Residents of Connecticut who take the train regularly may know about the crash on Feb. 4 between an Amtrak train and a CSX train that took place in South Carolina. Another accident took place on June 10, 2017, when a Long Island Rail Road train struck and killed a roadway worker in Queens Village, New York. An ongoing investigation into these two accidents has prompted the National Transportation Safety Board to issue three urgent recommendations for improving railway safety.
One of these recommendations was sent to the Federal Railroad Administration, and the other two were meant for the Metropolitan Transportation Authority. The first recommendation is for guidelines that ensure safe operations when workers suspend the traffic control signal system as well as guidelines that keep trains at low speeds when passing through signal suspensions.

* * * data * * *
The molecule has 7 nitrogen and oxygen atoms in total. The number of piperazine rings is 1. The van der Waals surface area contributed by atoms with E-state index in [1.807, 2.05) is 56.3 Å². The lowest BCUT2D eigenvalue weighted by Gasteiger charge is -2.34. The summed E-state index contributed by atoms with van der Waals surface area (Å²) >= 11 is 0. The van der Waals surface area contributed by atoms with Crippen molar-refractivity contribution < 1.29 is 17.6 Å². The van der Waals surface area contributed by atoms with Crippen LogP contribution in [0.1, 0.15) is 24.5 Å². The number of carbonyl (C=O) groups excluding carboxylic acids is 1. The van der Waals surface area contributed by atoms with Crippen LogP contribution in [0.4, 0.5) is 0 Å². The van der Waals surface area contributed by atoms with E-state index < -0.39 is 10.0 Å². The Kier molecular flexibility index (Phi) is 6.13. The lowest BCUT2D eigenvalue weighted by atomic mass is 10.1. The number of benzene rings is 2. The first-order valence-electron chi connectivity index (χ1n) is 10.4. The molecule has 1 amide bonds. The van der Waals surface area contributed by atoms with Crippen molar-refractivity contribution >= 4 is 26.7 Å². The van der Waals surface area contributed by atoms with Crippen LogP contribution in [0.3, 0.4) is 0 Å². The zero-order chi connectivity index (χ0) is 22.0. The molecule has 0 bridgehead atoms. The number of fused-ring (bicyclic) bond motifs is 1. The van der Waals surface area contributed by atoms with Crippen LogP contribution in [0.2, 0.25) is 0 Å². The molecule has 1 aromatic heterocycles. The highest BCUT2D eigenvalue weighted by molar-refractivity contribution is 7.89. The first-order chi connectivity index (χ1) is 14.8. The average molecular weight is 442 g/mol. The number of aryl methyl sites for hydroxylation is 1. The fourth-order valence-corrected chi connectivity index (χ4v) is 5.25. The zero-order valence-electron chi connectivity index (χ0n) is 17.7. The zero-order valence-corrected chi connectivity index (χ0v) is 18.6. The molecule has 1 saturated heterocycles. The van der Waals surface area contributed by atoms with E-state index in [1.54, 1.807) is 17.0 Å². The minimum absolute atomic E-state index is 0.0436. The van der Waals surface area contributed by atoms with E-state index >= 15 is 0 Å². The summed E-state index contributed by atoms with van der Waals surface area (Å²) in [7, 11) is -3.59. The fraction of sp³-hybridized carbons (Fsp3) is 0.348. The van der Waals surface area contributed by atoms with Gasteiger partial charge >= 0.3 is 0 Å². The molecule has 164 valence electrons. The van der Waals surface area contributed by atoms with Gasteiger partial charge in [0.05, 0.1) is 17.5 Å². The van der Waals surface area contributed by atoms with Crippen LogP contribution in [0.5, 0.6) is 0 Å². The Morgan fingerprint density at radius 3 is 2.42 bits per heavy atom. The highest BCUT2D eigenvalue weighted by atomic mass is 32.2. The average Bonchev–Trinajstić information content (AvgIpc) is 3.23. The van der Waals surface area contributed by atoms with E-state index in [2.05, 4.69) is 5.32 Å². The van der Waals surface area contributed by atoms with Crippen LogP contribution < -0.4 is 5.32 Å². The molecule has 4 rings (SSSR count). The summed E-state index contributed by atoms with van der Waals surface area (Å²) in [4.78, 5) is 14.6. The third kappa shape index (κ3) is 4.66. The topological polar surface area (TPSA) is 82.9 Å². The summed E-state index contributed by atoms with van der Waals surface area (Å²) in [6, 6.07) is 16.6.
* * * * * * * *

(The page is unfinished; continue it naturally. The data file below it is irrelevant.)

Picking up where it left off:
Such guidelines can reduce the risk for collision during a signal suspension, which was a major factor in the Amtrak-CSX collision. Worker errors led to improper switch alignment, which resulted in the accident because dispatchers could only rely on track warrants.
The second and third recommendations are for the MTA to audit LIRR's use of "train approach warning" and to apply corrective actions for non-compliance with the rules regulating it. The LIRR accident occurred because workers were using train approach warnings without having cleared the track.
Injured railway workers are covered through the Federal Employers Liability Act rather than the workers compensation program, so they may want to find a lawyer who concentrates on FELA claims before filing. Whether they incurred broken bones or a condition resulting from toxic chemical exposure, they will need to prove that the railway company was at fault. After gathering evidence, a lawyer may proceed to negotiations. Legal representation may be especially important if the railroad company tries to reduce the potential settlement.